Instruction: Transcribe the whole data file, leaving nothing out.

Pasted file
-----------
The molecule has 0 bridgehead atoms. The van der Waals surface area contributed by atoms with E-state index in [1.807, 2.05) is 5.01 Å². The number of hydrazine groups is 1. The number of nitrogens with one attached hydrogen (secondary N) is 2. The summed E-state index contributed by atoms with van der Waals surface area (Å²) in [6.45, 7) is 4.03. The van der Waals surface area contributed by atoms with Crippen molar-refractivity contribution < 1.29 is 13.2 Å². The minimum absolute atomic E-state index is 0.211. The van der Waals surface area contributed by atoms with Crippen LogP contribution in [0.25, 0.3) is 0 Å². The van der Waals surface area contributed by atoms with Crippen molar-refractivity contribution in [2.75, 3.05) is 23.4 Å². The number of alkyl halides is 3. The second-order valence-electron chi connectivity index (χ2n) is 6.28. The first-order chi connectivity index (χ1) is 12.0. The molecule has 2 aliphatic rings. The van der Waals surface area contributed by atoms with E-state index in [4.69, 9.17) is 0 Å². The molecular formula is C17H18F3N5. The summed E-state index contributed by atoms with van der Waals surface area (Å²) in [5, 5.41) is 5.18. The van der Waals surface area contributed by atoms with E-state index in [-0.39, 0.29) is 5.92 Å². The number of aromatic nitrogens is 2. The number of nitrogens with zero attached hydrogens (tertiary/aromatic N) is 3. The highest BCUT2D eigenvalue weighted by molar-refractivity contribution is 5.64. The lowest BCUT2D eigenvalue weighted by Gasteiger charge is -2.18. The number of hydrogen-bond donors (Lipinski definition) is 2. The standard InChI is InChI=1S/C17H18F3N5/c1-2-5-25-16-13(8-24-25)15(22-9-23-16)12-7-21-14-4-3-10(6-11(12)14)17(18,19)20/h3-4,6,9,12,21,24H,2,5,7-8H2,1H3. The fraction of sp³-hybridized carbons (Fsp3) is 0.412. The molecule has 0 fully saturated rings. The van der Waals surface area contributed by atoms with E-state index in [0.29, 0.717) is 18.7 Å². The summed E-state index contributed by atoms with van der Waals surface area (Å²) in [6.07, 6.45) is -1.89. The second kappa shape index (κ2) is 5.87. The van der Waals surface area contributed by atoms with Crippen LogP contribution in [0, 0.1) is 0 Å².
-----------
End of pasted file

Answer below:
The molecule has 0 bridgehead atoms. The van der Waals surface area contributed by atoms with E-state index in [1.807, 2.05) is 5.01 Å². The number of hydrazine groups is 1. The number of nitrogens with one attached hydrogen (secondary N) is 2. The summed E-state index contributed by atoms with van der Waals surface area (Å²) in [6.45, 7) is 4.03. The van der Waals surface area contributed by atoms with Crippen molar-refractivity contribution < 1.29 is 13.2 Å². The minimum absolute atomic E-state index is 0.211. The van der Waals surface area contributed by atoms with Crippen LogP contribution in [0.25, 0.3) is 0 Å². The van der Waals surface area contributed by atoms with Crippen molar-refractivity contribution in [2.75, 3.05) is 23.4 Å². The number of alkyl halides is 3. The second-order valence-electron chi connectivity index (χ2n) is 6.28. The first-order chi connectivity index (χ1) is 12.0. The molecule has 2 aliphatic rings. The van der Waals surface area contributed by atoms with E-state index in [4.69, 9.17) is 0 Å². The molecular formula is C17H18F3N5. The summed E-state index contributed by atoms with van der Waals surface area (Å²) in [5, 5.41) is 5.18. The van der Waals surface area contributed by atoms with E-state index in [-0.39, 0.29) is 5.92 Å². The number of aromatic nitrogens is 2. The number of nitrogens with zero attached hydrogens (tertiary/aromatic N) is 3. The highest BCUT2D eigenvalue weighted by molar-refractivity contribution is 5.64. The lowest BCUT2D eigenvalue weighted by Gasteiger charge is -2.18. The number of hydrogen-bond donors (Lipinski definition) is 2. The standard InChI is InChI=1S/C17H18F3N5/c1-2-5-25-16-13(8-24-25)15(22-9-23-16)12-7-21-14-4-3-10(6-11(12)14)17(18,19)20/h3-4,6,9,12,21,24H,2,5,7-8H2,1H3. The fraction of sp³-hybridized carbons (Fsp3) is 0.412. The molecule has 0 fully saturated rings. The van der Waals surface area contributed by atoms with E-state index in [0.29, 0.717) is 18.7 Å². The summed E-state index contributed by atoms with van der Waals surface area (Å²) in [6.07, 6.45) is -1.89. The second kappa shape index (κ2) is 5.87. The van der Waals surface area contributed by atoms with Crippen LogP contribution in [0, 0.1) is 0 Å².